In search of new projects, Alexander Huber and I were drawn to the deep and impressive Taghia Gorge, especially to the Tadrarate, a 500m wall of beautiful red limestone. We first visited the Taghia in October 2016. As always, Alexander was psyched, because the cliff was steep and difficult, and this was a country he had never visited. The charm of the mountains, the intense red colors of the landscape, the green columns of the poplars, the hospitality of the Berbers, and the decelerated life without the slightest sound of a motor—these alone are worth a trip.
The southeast face of the Tadrarate holds an unfinished project of Arnaud Petit and friends. Farther to the left is a mostly bolted Polish route, Widmo, first climbed in 2004 and then redpointed with a hard direct finish in 2015 (Opozda-Samitowski, 8a). A quick check of the wall showed us that it would be very hard to open a direct new route ground-up in our chosen style. We prefer to follow the line of least resistance, using all the weaknesses a wall offers to us, with a minimum of bolts.
So we decided to start up Arnaud’s project and then strike out on our own. The first ascent of our route, La Grande Rouge, took four climbing days. Once we left Arnaud’s line, partway through his sixth pitch, protection became scarce and long free climbing passages became obligatory. Especially in the heart of the route, there was hardly a possibility to use trad gear— our only chance was to run it out, always in the hope of finding a placement for the skyhook in order to drill another bolt. The last six pitches (up to 7b) offer two bolts in total for protection; the rest has to be protected by yourself. These pitches show that the grade is not everything. Here you will see that style matters!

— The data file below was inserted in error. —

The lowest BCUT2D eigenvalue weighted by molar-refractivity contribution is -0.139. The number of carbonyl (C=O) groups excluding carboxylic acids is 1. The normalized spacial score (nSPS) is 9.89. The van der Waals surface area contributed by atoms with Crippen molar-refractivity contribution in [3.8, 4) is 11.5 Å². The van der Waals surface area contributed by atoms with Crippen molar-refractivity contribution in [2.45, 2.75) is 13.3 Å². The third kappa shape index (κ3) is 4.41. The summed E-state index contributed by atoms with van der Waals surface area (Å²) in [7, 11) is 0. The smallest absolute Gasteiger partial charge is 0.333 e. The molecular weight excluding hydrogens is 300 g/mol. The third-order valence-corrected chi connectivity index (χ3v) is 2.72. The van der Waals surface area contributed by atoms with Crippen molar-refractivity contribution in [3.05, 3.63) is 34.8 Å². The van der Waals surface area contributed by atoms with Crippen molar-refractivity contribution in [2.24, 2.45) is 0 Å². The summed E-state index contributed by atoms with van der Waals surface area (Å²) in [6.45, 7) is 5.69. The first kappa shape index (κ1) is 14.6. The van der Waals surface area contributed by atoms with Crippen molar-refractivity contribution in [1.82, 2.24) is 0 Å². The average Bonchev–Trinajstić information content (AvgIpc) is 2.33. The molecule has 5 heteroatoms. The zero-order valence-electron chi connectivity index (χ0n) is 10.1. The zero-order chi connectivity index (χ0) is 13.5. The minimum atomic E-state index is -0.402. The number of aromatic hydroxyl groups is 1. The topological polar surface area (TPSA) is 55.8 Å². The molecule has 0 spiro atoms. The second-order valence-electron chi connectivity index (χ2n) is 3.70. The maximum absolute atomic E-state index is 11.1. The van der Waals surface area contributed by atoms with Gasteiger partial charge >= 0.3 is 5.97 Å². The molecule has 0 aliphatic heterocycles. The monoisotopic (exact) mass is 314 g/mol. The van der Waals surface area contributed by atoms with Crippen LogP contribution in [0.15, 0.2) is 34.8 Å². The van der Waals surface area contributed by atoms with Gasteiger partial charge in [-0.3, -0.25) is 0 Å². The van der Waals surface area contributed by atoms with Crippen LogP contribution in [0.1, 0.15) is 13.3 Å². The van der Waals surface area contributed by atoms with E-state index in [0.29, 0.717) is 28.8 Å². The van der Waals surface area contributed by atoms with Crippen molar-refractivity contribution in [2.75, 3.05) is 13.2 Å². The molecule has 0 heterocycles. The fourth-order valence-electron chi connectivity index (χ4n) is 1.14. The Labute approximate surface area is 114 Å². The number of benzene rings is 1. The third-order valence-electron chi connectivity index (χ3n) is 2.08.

Exactly one year after the first ascent we were back in order to redpoint our project. Including travel days we had only two weeks, so there was no time to waste. We understood that we would have to climb all the crux pitches in the shade, before the relentless yellow star killed our plans with its heat. Therefore, we started at first light in order to have perfect sending conditions in the core of the route.
The sixth pitch is the first 8a, followed by an easier (7a) but almost featureless pitch that traverses straight left for roughly 25m, with only one cam as protection—as challenging to second as to lead. Our line then goes straight up again on an 8b pitch that is beautiful to climb and has a pretty challenging runout at the finish. The final difficult pitch (8a) is the ninth, with long runouts and, in the middle of the pitch, a dynamic move that is very exciting.
Although the upper six pitches are no more difficult then 7b, they are serious and we had to stay focused. Meanwhile, the sky was totally covered in dark clouds. It was almost ridiculous after all the merciless hot and dry days on the wall—exactly on the day of our redpoint, it started to rain! But we had no choice, we had to finish. At 3 p.m. we were on top of La Grand Rouge (15 pitches, 8b), as proud of our route as we were happy about the amazing time we’d spent in the High Atlas.
– Fabian Buhl, Germany